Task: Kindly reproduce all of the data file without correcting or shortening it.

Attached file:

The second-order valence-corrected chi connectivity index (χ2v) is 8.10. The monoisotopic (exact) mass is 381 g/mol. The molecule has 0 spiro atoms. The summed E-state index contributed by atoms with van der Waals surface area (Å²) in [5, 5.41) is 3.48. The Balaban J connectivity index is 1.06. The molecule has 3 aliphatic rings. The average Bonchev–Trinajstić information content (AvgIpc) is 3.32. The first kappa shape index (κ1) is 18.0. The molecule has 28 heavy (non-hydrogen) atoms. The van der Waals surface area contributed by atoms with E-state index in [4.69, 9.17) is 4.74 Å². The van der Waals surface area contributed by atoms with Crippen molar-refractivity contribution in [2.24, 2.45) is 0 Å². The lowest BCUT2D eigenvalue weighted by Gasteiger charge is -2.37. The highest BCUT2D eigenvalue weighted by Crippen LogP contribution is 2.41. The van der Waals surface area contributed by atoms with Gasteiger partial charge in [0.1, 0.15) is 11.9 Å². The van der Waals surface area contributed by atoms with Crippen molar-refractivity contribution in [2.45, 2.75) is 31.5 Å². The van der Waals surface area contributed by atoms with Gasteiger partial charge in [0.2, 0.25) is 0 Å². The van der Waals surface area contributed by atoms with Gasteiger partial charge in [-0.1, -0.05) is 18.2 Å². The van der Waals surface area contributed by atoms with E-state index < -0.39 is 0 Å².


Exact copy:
The second-order valence-corrected chi connectivity index (χ2v) is 8.10. The monoisotopic (exact) mass is 381 g/mol. The molecule has 0 spiro atoms. The summed E-state index contributed by atoms with van der Waals surface area (Å²) in [5, 5.41) is 3.48. The Balaban J connectivity index is 1.06. The molecule has 3 aliphatic rings. The average Bonchev–Trinajstić information content (AvgIpc) is 3.32. The first kappa shape index (κ1) is 18.0. The molecule has 28 heavy (non-hydrogen) atoms. The van der Waals surface area contributed by atoms with E-state index in [4.69, 9.17) is 4.74 Å². The van der Waals surface area contributed by atoms with Crippen molar-refractivity contribution in [2.24, 2.45) is 0 Å². The lowest BCUT2D eigenvalue weighted by Gasteiger charge is -2.37. The highest BCUT2D eigenvalue weighted by Crippen LogP contribution is 2.41. The van der Waals surface area contributed by atoms with Gasteiger partial charge in [0.1, 0.15) is 11.9 Å². The van der Waals surface area contributed by atoms with Crippen molar-refractivity contribution in [2.45, 2.75) is 31.5 Å². The van der Waals surface area contributed by atoms with Gasteiger partial charge in [0.2, 0.25) is 0 Å². The van der Waals surface area contributed by atoms with Gasteiger partial charge in [-0.1, -0.05) is 18.2 Å². The van der Waals surface area contributed by atoms with E-state index < -0.39 is 0 Å².